It is the XpressNet BUS should not be looped. Perhaps this is the source of the DCC signal/power BUS confusion. The XpressNet BUS should be kept as a trunk with branches going off as required, but not joining back to themselves or the trunk.

Doug
thanks! simple plain english answer that even a technophobe like me can understand.Thought the XpressNet Bus was a techie name for the signal/ power bus.Now you see the need for your book.I wont go into my trials and tribulations to try and choose a system(which i'll purchase 27th of march,bonus time).All I'll say Is It's a choice between Digitrax Empire Builder,NCE PowerCab,and the Prodigy Advance.If I knew what I was looking for It might help.Go for the book Doug, put me out of my misery.

Regards Peter
 

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DT
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QUOTE (petemack @ 4 Mar 2007, 22:13) <{POST_SNAPBACK}>...Thought the XpressNet Bus was a techie name for the signal/ power bus....
XpressNet is the communications network [BUS] between control devices. Base station and cab controllers etc. This allows you to connect together multiple cab controllers on the layout to control any of the trains.

Digitrax uses something called a LocoNet BUS.
 

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I think it's a good idea, and beginning to be overdue (as opposed to "late" or "cancelled").

There is a British book in preparation, isn't there, with Midland Publishing/Ian Allen?

I don't have a preference for your distribution method (web-based is fine, but a book has more to it) but I think there is a definite need for an up-to-date British/European primer, done in the right way, using recent models and recent kit, available in the UK or Europe. I tried the famous Ames/Friberg/Loizeaux book (first published 1998, re-printed 2003) and I'm afraid I couldn't get on with it at all. Plus, it's significantly out of date.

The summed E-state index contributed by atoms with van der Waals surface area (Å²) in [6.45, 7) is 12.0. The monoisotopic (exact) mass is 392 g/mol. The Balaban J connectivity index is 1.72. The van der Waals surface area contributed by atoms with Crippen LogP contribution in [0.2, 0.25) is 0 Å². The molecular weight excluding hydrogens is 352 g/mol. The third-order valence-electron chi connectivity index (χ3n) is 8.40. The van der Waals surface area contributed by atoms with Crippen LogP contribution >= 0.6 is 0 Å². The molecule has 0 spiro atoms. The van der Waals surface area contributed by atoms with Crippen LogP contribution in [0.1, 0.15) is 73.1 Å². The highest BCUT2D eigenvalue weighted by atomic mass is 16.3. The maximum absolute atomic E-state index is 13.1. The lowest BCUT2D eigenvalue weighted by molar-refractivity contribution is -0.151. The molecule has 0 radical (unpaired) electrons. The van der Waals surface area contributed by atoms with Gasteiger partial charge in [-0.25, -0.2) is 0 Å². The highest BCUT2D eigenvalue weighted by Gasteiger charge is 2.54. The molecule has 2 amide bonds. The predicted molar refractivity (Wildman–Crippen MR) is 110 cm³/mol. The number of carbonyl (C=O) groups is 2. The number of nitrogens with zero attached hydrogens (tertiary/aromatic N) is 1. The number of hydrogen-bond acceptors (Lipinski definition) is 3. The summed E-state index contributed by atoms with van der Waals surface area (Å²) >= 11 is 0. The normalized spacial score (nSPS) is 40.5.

It seems to me a graded approach, taking account of Beginners' needs, but also leading on to more advanced topics, is needed. Don't make it too simple, in my opinion.

For example, I can figure out how to fit a decoder (though it wouldn't hurt to have several worked examples, in both steam and D&E, with step-by-step pictures) and I am gradually getting up to speed on my system (Lenz, in my case); BUT - and I think it's a big but - there is a lot of ignorance on my part when it comes to CV setting, and hooking up points and signals. I'm perfectly happy to research stuff, but in the DCC world, with the market as it is, there is a LOT of information to get through.

I have to take some issue with Gary, as I don't think the wiring is hard at all, except that there is so much myth and b**s**